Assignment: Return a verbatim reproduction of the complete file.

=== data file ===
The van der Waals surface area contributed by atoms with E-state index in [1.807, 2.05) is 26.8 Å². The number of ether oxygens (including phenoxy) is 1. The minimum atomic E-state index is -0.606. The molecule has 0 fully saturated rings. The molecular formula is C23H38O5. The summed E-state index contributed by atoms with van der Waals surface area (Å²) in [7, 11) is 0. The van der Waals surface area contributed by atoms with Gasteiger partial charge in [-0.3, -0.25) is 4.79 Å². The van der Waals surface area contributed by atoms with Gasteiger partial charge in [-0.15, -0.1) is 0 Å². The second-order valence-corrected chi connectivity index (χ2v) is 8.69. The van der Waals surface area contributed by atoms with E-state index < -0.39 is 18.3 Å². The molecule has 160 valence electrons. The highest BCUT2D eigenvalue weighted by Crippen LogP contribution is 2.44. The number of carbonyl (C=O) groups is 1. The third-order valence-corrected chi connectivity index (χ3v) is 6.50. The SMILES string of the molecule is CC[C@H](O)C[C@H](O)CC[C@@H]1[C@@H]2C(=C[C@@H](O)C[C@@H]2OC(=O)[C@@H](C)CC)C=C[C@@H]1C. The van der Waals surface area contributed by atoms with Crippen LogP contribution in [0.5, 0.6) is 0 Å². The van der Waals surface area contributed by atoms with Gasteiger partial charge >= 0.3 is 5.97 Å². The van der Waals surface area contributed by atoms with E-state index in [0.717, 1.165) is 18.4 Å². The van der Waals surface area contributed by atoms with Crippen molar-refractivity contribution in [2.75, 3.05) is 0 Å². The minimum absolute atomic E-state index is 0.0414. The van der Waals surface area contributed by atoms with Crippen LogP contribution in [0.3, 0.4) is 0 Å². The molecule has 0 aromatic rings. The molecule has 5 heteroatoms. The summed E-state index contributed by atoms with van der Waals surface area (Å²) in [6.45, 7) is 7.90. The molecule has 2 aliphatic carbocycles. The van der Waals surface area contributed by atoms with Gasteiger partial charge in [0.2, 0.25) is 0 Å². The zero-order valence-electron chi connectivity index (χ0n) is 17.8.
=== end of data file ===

The van der Waals surface area contributed by atoms with E-state index in [1.807, 2.05) is 26.8 Å². The number of ether oxygens (including phenoxy) is 1. The minimum atomic E-state index is -0.606. The molecule has 0 fully saturated rings. The molecular formula is C23H38O5. The summed E-state index contributed by atoms with van der Waals surface area (Å²) in [7, 11) is 0. The van der Waals surface area contributed by atoms with Gasteiger partial charge in [-0.3, -0.25) is 4.79 Å². The van der Waals surface area contributed by atoms with Gasteiger partial charge in [-0.15, -0.1) is 0 Å². The second-order valence-corrected chi connectivity index (χ2v) is 8.69. The van der Waals surface area contributed by atoms with E-state index < -0.39 is 18.3 Å². The molecule has 160 valence electrons. The highest BCUT2D eigenvalue weighted by Crippen LogP contribution is 2.44. The number of carbonyl (C=O) groups is 1. The third-order valence-corrected chi connectivity index (χ3v) is 6.50. The SMILES string of the molecule is CC[C@H](O)C[C@H](O)CC[C@@H]1[C@@H]2C(=C[C@@H](O)C[C@@H]2OC(=O)[C@@H](C)CC)C=C[C@@H]1C. The van der Waals surface area contributed by atoms with Crippen LogP contribution in [0.5, 0.6) is 0 Å². The van der Waals surface area contributed by atoms with Gasteiger partial charge >= 0.3 is 5.97 Å². The van der Waals surface area contributed by atoms with E-state index in [0.717, 1.165) is 18.4 Å². The van der Waals surface area contributed by atoms with Crippen molar-refractivity contribution in [2.75, 3.05) is 0 Å². The minimum absolute atomic E-state index is 0.0414. The van der Waals surface area contributed by atoms with Crippen LogP contribution in [0.3, 0.4) is 0 Å². The molecule has 0 aromatic rings. The molecule has 5 heteroatoms. The summed E-state index contributed by atoms with van der Waals surface area (Å²) in [6.45, 7) is 7.90. The molecule has 2 aliphatic carbocycles. The van der Waals surface area contributed by atoms with Gasteiger partial charge in [0.2, 0.25) is 0 Å². The zero-order valence-electron chi connectivity index (χ0n) is 17.8.